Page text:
Biodiversity is the variety of life on earth. Biodiversity is most simply thought of as the number of species found on earth, or in a given area.
Why is biodiversity important?
All organisms have a role in ecosystems. If a species is removed, the important function they have in an ecosystem is lost.
If diversity is high, it is more likely that there is another species in an ecosystem that can perform that function. This means that diversity generally increases the stability or resilience of an ecosystem.
Resilience can be defined as the ability of an ecosystem to recover from disturbance, or a change in the ecosystem.
Biological organisms and the roles they play in ecosystems result in the provision of ecosystem services to humans. Ecosystem services are defined as the benefits that humans derive from natural ecosystems. These can include products such as medicines or food and processes such as shoreline stabilization, purification of air and water, carbon sequestration, and seed dispersal. Ecosystems can also provide non-material services to humans such as recreation and inspiration.
The loss of biodiversity can mean a loss of these important ecosystem services.
Biodiversity hotspot is a term used in conservation to refer to an area with high biological diversity that is threatened by human activities (www.conservationinternational.org).
The term biodiversity hotspot is different than the terms diversity and species hotspots that we have been using in Ocean Tracks. Biodiversity hotspots have a specific definition that was created by scientists and conservationists for conservation purposes (see below). The hotspot terms we’re using in Ocean Tracks more generally refer to important habitat areas for the four Ocean Tracks species in the ocean.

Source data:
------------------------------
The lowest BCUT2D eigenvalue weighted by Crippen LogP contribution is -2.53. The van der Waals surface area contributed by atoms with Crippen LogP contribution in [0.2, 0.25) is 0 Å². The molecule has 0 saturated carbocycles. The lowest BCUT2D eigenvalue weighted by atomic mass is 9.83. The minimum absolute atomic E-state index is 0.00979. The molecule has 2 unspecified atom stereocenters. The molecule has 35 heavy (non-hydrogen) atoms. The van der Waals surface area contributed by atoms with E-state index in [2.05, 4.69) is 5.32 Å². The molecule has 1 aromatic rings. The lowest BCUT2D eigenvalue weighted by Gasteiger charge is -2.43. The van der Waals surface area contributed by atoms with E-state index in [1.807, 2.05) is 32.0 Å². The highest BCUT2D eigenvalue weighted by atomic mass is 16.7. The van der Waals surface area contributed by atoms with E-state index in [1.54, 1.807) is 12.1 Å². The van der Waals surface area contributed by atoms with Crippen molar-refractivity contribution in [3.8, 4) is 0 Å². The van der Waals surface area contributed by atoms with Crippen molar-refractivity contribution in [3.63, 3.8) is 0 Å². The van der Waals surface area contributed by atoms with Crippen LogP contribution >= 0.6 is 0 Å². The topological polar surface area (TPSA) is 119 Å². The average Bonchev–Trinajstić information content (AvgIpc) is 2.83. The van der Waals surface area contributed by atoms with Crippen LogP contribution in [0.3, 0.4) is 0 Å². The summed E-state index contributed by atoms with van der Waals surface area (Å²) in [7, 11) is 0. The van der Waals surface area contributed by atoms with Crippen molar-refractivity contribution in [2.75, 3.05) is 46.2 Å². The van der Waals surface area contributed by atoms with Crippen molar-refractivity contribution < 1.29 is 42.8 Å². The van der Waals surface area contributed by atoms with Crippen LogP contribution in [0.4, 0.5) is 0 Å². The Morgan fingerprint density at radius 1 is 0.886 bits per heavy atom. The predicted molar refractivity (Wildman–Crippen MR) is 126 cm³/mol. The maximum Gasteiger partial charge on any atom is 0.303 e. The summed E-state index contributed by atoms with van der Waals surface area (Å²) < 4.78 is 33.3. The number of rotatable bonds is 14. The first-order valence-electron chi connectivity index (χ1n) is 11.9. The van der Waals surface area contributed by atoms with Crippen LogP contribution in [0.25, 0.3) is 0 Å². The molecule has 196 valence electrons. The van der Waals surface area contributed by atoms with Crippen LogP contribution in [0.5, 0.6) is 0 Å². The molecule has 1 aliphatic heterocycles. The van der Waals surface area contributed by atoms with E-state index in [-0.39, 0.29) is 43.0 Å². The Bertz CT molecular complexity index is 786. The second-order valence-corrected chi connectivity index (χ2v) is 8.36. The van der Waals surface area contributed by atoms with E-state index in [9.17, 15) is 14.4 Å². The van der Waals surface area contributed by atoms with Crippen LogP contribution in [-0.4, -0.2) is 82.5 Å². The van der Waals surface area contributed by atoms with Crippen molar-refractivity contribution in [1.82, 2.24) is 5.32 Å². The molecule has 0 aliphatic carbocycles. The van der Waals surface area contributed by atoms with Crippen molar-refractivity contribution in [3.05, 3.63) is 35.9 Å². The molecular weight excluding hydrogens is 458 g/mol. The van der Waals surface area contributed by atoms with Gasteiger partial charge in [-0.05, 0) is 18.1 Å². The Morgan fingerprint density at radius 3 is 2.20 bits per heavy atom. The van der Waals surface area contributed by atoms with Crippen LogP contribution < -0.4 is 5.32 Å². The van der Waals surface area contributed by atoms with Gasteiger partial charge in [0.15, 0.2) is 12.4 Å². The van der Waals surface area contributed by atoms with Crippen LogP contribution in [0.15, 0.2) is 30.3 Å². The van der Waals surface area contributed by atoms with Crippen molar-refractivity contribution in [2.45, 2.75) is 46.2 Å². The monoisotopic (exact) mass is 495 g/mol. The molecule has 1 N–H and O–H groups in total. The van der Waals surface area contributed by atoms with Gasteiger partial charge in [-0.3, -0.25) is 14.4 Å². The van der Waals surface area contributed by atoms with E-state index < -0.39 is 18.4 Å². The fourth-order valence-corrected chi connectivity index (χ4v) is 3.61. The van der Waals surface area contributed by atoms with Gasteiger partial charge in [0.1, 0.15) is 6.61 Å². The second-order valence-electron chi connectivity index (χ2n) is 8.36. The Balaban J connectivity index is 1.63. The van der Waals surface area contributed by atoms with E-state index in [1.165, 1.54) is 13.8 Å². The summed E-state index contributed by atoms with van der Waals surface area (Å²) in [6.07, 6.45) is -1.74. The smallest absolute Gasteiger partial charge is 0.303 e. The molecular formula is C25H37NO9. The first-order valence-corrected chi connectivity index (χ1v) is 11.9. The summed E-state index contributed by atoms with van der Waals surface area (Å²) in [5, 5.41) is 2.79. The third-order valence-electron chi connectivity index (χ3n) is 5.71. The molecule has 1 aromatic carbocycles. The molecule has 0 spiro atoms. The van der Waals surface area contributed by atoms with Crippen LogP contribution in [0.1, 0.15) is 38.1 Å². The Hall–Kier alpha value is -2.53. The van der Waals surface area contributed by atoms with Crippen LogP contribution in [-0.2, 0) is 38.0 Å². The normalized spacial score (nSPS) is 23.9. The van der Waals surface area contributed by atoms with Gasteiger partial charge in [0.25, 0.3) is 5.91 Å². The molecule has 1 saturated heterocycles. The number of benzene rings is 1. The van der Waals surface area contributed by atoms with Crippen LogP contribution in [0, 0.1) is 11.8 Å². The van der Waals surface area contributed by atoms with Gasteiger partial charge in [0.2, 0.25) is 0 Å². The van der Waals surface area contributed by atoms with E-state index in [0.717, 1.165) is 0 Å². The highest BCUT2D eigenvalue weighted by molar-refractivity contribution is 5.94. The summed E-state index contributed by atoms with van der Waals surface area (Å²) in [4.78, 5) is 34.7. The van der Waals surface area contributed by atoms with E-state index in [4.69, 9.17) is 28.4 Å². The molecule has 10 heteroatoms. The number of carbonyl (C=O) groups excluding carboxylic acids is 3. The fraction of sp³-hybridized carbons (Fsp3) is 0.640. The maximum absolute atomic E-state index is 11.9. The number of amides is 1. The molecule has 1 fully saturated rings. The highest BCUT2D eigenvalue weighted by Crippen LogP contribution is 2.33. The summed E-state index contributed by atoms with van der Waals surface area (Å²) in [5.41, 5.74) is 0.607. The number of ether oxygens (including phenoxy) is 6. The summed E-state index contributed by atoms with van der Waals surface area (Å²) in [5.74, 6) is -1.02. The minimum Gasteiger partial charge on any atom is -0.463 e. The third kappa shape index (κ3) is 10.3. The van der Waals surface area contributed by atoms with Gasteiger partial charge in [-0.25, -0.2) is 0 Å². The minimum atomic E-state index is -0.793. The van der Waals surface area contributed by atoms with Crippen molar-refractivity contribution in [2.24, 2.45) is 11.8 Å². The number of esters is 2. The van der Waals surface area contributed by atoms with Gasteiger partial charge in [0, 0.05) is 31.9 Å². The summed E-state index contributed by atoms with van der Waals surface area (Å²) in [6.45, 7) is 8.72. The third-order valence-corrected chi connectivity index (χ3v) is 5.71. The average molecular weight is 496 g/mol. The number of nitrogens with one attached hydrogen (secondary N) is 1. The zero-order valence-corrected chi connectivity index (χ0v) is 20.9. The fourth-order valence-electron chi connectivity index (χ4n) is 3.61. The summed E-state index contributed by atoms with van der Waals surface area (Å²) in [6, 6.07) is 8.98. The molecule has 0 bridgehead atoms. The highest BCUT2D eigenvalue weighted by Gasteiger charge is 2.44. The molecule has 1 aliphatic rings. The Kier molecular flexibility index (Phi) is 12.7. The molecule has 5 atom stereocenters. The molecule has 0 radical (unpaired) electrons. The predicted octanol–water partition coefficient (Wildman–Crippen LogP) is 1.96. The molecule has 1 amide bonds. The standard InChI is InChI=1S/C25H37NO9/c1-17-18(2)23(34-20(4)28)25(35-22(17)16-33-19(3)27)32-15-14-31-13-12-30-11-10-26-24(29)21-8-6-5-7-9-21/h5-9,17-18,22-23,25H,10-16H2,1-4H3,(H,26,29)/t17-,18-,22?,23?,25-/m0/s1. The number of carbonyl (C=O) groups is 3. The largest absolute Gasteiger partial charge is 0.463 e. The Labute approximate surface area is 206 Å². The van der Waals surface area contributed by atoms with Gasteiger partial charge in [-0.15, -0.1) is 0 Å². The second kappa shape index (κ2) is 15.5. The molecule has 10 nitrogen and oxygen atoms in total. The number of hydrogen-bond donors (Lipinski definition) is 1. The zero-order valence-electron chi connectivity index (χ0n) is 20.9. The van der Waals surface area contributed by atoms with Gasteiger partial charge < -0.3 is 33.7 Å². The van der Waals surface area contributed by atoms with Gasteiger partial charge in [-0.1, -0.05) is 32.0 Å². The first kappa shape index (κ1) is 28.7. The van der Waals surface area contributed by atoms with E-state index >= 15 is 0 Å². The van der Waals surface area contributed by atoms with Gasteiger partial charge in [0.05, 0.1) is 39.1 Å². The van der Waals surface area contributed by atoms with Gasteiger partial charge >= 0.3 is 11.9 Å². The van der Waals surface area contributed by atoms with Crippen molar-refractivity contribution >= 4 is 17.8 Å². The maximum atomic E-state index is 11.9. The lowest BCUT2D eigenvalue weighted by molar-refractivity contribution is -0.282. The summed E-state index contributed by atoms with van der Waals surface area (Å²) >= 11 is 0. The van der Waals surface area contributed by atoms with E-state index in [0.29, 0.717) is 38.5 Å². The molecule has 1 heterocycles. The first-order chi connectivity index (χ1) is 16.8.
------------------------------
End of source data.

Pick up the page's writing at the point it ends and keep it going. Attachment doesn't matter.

Scientists have specific criteria for an area to qualify as a biodiversity hotspot. The area must have a certain number of species that are unique to that particular area (known as endemic, or found nowhere else in the world), and this area has to have lost more than 70% of it’s original habitat area (Myers 2000).
Defining areas as biodiversity hotspots is done as a way of prioritizing money put towards conservation. The idea is that spending money to protect these areas has the highest positive outcome for a given amount of money.
There are 34 biological hotspots across the globe, shown below.